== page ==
The dissertation consists of three chapters, with emphasis on analyzing macro- and micro-level data and applying econometric techniques so as to measure treatment effects and draw a causal inference.
The first chapter estimates the causal impacts of tax policy changes on the US post-war macroeconomy by exploring the permanent and exogenous tax changes identified by the narrative approach. In a state-dependent model estimated by local projections method, the tax multiplier effects are allowed to differ conditional on the contemporary economic conditions. The empirical findings show that the impulse response of output to tax shocks is significantly weaker and more sluggish when the US economy is in a recession than when it is in an expansion. I also find evidence suggesting that such asymmetry in the multiplier impacts happens as the result of a relatively smaller and slower response of private investment to tax policy changes during periods of recession. While no strong difference is found regarding the impulse responses of private consumption to tax changes under different economic conditions. These results are robust with respect to alternative model assumptions and specifications. Thus, the research indicates that tax policies constitute a more effective fiscal tool for economic adjustment in a booming economy instead of a dwindling one.
The second and third chapters are joint work with Baizhu Chen and study the fast-growing online lending market. In the second chapter, we estimate the effect of credit insurance on the online peer-to-peer (P2P) lending market. Online lending is a fast growing area of alternative finance. However, it is often plagued by asymmetric information problems and high credit risk, especially in developing countries that do not have well-established financial and credit rating systems. To address this issue, some Chinese P2P marketplaces have incorporated loan insurance into their online platforms. We estimate the treatment effects of credit insurance on the P2P market by exploiting a unique quasi-experiment. Specifically, loan guarantees gradually became available on a top Chinese P2P lending platform to borrowers from 31 major cities between 2012 and 2014 through 12 waves of business expansion. Our empirical results suggest that the availability of credit insurance resulted in significant, strong, and persistent treatment effects on the market demand and supply. The adoption of credit insurance was associated with dramatic increases in the number of loan listings, funding probability per loan, and bidding amount per lender. The average funding time per loan decreased by as large as about 170 hours.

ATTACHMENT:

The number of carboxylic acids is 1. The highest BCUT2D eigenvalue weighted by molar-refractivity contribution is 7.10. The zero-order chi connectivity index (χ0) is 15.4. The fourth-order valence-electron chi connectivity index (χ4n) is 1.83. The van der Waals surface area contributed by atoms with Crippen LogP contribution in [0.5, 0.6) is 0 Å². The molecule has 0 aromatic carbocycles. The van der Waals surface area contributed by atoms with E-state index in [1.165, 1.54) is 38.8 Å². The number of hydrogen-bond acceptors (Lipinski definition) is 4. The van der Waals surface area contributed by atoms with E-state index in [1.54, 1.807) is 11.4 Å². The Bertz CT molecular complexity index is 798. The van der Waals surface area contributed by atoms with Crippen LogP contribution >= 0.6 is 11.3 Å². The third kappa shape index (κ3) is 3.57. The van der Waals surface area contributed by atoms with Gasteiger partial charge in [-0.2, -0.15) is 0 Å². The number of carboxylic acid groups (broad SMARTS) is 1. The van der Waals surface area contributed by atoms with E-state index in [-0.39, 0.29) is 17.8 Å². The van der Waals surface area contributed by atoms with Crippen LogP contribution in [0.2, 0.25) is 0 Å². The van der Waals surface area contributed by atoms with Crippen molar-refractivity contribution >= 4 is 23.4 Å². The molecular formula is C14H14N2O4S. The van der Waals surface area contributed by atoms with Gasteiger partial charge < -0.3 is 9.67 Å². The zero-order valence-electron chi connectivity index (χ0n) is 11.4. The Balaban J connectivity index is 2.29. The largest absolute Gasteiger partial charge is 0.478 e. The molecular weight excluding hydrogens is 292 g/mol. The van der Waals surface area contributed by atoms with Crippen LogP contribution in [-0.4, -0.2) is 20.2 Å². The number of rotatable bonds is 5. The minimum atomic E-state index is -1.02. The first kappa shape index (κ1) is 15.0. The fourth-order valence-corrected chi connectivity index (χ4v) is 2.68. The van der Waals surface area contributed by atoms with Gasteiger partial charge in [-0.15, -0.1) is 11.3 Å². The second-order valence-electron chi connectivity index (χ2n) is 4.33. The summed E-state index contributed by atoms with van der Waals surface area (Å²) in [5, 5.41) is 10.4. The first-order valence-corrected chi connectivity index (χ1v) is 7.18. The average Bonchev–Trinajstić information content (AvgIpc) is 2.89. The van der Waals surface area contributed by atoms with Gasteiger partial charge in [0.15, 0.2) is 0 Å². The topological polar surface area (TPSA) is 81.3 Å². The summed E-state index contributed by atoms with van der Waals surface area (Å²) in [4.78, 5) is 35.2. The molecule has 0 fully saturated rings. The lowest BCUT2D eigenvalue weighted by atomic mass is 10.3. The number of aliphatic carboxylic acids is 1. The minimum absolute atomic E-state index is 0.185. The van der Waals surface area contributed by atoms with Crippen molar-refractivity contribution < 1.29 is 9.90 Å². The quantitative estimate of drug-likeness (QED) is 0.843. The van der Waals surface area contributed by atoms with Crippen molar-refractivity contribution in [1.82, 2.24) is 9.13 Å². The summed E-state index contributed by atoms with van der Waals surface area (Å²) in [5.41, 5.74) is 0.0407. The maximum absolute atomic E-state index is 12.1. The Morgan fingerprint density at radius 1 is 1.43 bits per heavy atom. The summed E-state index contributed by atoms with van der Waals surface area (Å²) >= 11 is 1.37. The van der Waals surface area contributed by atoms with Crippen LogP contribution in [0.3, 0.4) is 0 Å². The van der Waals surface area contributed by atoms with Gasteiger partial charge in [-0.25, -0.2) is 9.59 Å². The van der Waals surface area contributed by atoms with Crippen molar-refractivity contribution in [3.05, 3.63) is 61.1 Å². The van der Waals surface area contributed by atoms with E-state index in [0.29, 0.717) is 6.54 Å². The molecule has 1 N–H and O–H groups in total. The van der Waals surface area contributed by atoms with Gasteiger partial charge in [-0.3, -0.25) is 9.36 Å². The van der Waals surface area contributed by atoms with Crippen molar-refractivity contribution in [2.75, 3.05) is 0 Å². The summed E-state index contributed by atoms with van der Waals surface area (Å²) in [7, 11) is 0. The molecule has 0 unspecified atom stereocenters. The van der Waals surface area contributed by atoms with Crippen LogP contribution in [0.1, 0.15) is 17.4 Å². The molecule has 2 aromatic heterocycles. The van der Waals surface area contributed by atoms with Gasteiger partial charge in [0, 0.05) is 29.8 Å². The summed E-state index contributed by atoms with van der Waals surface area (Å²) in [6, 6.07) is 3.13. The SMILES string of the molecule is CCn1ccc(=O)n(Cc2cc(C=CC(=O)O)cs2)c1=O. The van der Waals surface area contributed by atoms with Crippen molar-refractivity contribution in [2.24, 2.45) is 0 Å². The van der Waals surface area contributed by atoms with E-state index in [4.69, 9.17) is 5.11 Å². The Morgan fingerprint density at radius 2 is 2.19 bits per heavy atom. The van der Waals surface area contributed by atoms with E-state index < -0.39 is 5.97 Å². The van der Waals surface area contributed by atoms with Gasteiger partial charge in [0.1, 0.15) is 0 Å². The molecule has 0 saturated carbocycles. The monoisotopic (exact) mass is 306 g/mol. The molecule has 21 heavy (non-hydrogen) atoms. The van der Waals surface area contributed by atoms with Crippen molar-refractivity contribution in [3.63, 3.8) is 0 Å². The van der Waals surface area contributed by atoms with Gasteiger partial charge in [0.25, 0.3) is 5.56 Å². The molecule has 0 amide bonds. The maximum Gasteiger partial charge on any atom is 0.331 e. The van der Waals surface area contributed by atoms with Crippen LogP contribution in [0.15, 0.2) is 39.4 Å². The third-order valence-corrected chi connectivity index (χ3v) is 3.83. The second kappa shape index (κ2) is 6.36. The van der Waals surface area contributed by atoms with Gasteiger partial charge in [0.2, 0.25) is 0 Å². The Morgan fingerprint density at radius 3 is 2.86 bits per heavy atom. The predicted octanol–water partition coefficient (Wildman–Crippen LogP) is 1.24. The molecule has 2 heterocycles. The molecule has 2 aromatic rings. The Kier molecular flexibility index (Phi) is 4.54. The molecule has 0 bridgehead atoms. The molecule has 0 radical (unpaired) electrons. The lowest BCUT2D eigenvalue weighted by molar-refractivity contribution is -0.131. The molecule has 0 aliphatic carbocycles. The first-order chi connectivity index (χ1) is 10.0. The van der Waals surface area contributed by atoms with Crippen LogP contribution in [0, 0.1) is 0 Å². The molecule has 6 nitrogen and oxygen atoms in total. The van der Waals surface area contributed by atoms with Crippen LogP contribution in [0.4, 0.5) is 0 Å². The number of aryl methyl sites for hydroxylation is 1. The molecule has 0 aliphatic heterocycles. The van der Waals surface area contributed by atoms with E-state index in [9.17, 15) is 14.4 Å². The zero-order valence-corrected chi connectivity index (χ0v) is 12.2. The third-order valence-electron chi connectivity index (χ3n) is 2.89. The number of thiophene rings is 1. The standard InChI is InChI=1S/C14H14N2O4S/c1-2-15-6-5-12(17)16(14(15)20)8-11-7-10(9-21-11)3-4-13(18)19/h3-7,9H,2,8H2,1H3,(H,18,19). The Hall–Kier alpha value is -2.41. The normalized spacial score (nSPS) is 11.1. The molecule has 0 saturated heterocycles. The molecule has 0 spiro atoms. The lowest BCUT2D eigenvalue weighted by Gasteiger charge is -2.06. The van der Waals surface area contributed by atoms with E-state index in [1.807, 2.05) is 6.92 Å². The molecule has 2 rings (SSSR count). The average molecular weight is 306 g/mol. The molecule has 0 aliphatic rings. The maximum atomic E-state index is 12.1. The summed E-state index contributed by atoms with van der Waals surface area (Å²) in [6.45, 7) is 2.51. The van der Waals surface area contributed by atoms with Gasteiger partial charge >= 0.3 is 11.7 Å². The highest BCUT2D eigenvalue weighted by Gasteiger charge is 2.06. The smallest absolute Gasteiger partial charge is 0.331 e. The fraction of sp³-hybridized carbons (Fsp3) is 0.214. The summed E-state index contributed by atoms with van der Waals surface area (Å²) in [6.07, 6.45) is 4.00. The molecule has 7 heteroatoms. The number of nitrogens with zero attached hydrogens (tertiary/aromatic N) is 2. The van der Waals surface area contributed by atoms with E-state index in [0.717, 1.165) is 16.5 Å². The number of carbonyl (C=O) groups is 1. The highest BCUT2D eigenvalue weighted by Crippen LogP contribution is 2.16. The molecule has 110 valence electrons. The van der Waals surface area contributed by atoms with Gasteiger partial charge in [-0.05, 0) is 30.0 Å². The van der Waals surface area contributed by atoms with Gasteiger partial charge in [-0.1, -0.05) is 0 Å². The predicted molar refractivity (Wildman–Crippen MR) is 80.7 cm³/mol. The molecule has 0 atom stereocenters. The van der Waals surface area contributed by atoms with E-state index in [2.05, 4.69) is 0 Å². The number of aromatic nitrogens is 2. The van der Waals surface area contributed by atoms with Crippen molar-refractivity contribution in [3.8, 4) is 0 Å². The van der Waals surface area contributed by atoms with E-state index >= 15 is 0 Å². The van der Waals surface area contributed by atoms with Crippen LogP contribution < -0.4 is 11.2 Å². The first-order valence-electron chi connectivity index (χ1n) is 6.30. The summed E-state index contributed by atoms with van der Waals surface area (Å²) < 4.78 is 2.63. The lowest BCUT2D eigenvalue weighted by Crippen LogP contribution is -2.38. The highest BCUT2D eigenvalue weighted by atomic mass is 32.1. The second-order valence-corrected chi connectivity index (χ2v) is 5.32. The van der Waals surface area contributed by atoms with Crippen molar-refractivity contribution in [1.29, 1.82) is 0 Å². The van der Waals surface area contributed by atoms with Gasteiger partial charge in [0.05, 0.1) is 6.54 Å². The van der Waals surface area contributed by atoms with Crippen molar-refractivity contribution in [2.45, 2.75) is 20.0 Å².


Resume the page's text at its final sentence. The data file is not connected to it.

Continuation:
The third chapter utilizes a unique dataset of P2P lending with detailed loan and borrower information to study which borrower characteristics lenders value when choosing loans to fund and whether lenders value characteristics that minimize the probability of default. We begin by presenting a theoretical model (1) to help illustrate the behavior of lenders and borrowers in a P2P market and (2) to derive a reduced form model for empirical analysis. In the model, lenders make ex ante funding decisions to maximize their subjectively expected returns while borrowers decide whether or not to default ex post. The subjective expectation is formulated based on the observed borrower characteristics and loan information. As a result, we can evaluate lenders' funding decision by comparing for different borrower traits the associations to funding and default probabilities. In the empirical part, the online enables unbiased estimation of borrower characteristics that lenders favor as we observe all the information that lenders know about their borrowers. However, estimating characteristics that predict loan default is problematic due to selection at the funding stage. To address this issue, we exploit the exogenous variation in the probability of funding caused by contemporaneous competition on the platform. The results imply that P2P lenders consider employment borrower characteristics as most important when making funding decisions, but disregard several characteristics that are valuable predictors of default risk. Specifically, lenders overestimate the importance of verified employment information and underestimate the importance of verified education level and marital status.